Yusupov and the Older Lower Rated Player

igiveupnow

@kindaspongey - you thought wrong.

kindaspongey
"...  I thought that Beyond the Basics 1 was the 2nd book,  …" - kindaspongey
kindaspongey  wrote:

"... When we acquired the books, we originally only planned to publish one from each series. We all make mistakes. For this reason, the order which the books are intended to be read is not entirely obvious. The order is:

Build up Your Chess 1, Boost Your Chess 1, Chess Evolution 1 …" (2017)

http://www.qualitychess.co.uk/blog/?s=yusupov

^^^^^^^^^^^^^^^^^^^^^^^^^^^^^^^^

kindaspongey

"... Fundamentals first, then Beyond the Basics and finally Mastery. Follow the colours! …"

http://www.qualitychess.co.uk/ebooks/QandAwithArturYusupovQualityChessAugust2013.pdf

igiveupnow

That is exactly what I meant. Beyond the basics 1 is the first blue book to be read from the blue series, ant at the same time it's the fourth book to be read overall after you're finished with the orange ones.

kindaspongey
igiveupnow wrote:

That is exactly what I meant. Beyond the basics 1 is the first blue book to be read from the blue series, ant at the same time it's the fourth book to be read overall after you're finished with the orange ones.

I guess the point is that there is not a book called Beyond the basics 1. I guess that it was intended, by that, to refer to Build Up Your Chess 2 (the 5th or 4th book, depending on whether or not one includes the Exam 1 book as the 4th). This confused me. Sorry.

msiipola

It looks like some think they can read a chess book, like they read fiction books. (One read, in a short time). I think this a mistake.

Many strong players says, weaker player doesn't need more information. Instead they need learn how to use their current understanding in practical play. Reading and gathering new information is not top priority. Instead they recommend weaker (=club) players to play lot of games AND analyse these.

Look at this: https://www.youtube.com/watch?v=zp2bH0WS0Ko

 

 

madratter7

Finally broke 1700 in tactics here. happy.png It takes a while at 5 problems a day.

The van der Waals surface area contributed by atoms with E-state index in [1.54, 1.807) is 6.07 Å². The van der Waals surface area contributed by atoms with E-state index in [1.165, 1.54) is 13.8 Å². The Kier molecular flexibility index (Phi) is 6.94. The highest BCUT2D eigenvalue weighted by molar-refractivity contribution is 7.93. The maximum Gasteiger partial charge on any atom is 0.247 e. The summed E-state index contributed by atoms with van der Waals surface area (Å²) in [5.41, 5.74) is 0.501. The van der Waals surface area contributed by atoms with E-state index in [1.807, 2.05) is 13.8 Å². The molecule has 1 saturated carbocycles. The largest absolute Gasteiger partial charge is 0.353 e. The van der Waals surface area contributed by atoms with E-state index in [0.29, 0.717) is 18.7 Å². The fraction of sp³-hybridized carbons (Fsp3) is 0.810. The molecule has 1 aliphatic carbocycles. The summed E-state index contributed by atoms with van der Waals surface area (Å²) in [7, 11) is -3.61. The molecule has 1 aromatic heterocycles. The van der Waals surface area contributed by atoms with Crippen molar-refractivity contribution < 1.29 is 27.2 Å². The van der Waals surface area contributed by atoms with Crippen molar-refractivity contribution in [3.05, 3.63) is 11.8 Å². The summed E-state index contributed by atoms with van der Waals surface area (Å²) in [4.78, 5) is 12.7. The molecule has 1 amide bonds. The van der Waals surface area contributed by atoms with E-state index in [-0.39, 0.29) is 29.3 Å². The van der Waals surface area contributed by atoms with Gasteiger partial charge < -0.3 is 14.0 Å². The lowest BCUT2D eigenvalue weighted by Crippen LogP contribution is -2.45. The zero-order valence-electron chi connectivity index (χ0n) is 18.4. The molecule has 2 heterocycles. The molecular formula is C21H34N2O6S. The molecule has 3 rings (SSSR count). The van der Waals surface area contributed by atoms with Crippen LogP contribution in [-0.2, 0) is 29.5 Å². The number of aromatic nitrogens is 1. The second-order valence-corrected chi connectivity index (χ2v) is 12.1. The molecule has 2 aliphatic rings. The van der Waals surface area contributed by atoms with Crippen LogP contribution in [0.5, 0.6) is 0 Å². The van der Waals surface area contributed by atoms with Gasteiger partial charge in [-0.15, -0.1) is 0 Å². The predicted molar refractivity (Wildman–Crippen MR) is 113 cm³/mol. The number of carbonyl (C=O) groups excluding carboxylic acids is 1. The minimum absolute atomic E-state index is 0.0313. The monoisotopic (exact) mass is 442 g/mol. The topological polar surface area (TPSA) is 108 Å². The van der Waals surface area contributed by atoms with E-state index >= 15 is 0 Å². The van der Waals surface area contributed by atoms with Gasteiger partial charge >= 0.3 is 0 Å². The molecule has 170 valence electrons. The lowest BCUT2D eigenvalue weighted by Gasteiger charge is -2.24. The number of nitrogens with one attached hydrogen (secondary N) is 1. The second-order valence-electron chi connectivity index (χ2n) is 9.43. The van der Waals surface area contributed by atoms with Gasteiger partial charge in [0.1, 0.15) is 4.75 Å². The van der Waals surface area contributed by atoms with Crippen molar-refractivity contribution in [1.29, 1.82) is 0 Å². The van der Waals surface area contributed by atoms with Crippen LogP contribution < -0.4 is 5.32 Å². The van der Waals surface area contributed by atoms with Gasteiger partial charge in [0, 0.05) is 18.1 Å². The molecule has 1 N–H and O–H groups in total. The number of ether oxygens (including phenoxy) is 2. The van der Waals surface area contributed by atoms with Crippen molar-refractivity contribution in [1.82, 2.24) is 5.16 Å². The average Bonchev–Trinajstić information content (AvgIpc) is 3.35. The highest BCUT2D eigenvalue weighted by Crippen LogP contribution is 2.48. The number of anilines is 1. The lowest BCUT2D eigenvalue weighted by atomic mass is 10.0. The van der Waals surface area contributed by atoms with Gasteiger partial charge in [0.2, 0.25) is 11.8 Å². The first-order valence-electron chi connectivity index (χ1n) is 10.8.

madratter7

@K_Brown

You are right that Black should have delayed taking the poison pawn one move. As you say, White is still better, but it isn't anywhere near total position meltdown, and at an amateur level, there are plenty of ways for White to blow it. The first couple moves are quite natural. But after that, White needs to find a way to keep the advantage.

K_Brown

That was what the computer said. I never noticed that nuance myself when I was looking at the position. It's always fun to dissect positions like this where a mistake occurred. Thanks for posting the position.

SmyslovFan

Congrats, @madratter7

 

madratter7

Thanks SmyslovFan!

I played another 120s/move game today against Komodo 12.2.2 skill level 11 (starts at zero so actually the 12th level of 20). I was reminded yet again how much I still have to learn. I ended up in an endgame where I could not find the win. In my defense, I think this one is pretty tough. The table bases say mate in 41. Black to move.

 

MagnutsCarleson
madratter7 wrote:

Finally broke 1700 in tactics here. It takes a while at 5 problems a day.

 

Congrats!

TrentHill
madratter7 wrote:

Trent: I'm without. I know I'm never going to be a first rate chess player. But I love to learn.  Feel free to post your progress as you go along.

 

Thanks for the encouragement! I had an intense couple of weeks at work and pretty much had to set everything that didn't have flames licking around it aside, but I just finished working through chapter 2 of Build 1. I picked up a copy of one of the books Yusupov recommends--How to Beat Your Dad At Chess--and read through it at bedtime. It's really useful. Between the two of them, I'm making slow, steady progress at tactics at chesstempo. 

K_Brown

 

Wow, difficult end indeed. Seems to be the following 6 step plan:

1. Get the king to where it can go to e5 at the right time (the d6 square).

2. Get the rook to where it can check the white king and defend the f-pawn (the f2 square)

3. Check the king and attack the bishop using the tempos gained to move the king to e5 at the right time.

4. Win the e-pawn.

5. Advance your pawn using common endgame tactics and make white sac their bishop for the pawn.

6. Mate the enemy king with K+R vs K endgame.

In some lines it is possible that you exchange the rook for the bishop and have a winning K+P vs K endgame as well.

Very interesting. This endgame revolves around the dark squares and attacking to create tempos in a way that reminds me of the K+Q vs K+P endgame where one side wins.

 

madratter7

What surprised me with this ending was how narrow the path was to victory. I would have thought that Black could diddle around before starting the correct moves. But it turns out that is not the case.

K_Brown

Oh? I thought the same thing. I would think black could diddle all day until the rook was moved. After the rook is moved you probably have to start finding the right moves.

madratter7

Yeah. Kh6 wins. Kh4 draws. As you say, my intuition would say any winning chances are preserved until a rook move is made. But that is apparently not the case. That is per Komodo 12.2.2 and per Chessbase.

SmyslovFan

There's a cool draw that not many people know with R+Cpawn vs B that's a draw. I discovered it in a book by Botvinnik. Here's one of the basic positions:



K_Brown

 

Interesting. Would it work on the e-file?

 

Appears so, but there is probably rook tricks. I'll put it in a tablebase and find out.

It does work for the same reason.